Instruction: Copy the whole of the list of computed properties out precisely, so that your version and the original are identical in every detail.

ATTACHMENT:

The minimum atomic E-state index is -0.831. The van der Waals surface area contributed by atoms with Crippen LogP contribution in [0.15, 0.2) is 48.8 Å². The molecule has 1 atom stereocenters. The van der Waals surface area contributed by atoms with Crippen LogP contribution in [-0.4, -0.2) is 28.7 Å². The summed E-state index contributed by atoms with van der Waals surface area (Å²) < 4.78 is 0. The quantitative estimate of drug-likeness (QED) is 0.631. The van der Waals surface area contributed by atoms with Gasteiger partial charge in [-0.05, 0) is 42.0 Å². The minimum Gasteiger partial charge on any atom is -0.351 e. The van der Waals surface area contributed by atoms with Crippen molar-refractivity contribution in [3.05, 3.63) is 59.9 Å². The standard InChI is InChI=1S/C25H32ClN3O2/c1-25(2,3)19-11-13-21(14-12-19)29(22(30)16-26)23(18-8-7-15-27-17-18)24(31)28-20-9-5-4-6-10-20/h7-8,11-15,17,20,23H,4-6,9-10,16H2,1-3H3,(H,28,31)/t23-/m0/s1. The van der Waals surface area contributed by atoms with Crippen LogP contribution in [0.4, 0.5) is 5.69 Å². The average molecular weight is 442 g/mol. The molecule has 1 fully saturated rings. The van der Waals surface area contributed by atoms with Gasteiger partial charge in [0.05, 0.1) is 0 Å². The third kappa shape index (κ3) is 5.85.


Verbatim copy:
The minimum atomic E-state index is -0.831. The van der Waals surface area contributed by atoms with Crippen LogP contribution in [0.15, 0.2) is 48.8 Å². The molecule has 1 atom stereocenters. The van der Waals surface area contributed by atoms with Crippen LogP contribution in [-0.4, -0.2) is 28.7 Å². The summed E-state index contributed by atoms with van der Waals surface area (Å²) < 4.78 is 0. The quantitative estimate of drug-likeness (QED) is 0.631. The van der Waals surface area contributed by atoms with Gasteiger partial charge in [-0.05, 0) is 42.0 Å². The minimum Gasteiger partial charge on any atom is -0.351 e. The van der Waals surface area contributed by atoms with Crippen molar-refractivity contribution in [3.05, 3.63) is 59.9 Å². The standard InChI is InChI=1S/C25H32ClN3O2/c1-25(2,3)19-11-13-21(14-12-19)29(22(30)16-26)23(18-8-7-15-27-17-18)24(31)28-20-9-5-4-6-10-20/h7-8,11-15,17,20,23H,4-6,9-10,16H2,1-3H3,(H,28,31)/t23-/m0/s1. The van der Waals surface area contributed by atoms with Crippen LogP contribution in [0.4, 0.5) is 5.69 Å². The average molecular weight is 442 g/mol. The molecule has 1 fully saturated rings. The van der Waals surface area contributed by atoms with Gasteiger partial charge in [0.05, 0.1) is 0 Å². The third kappa shape index (κ3) is 5.85.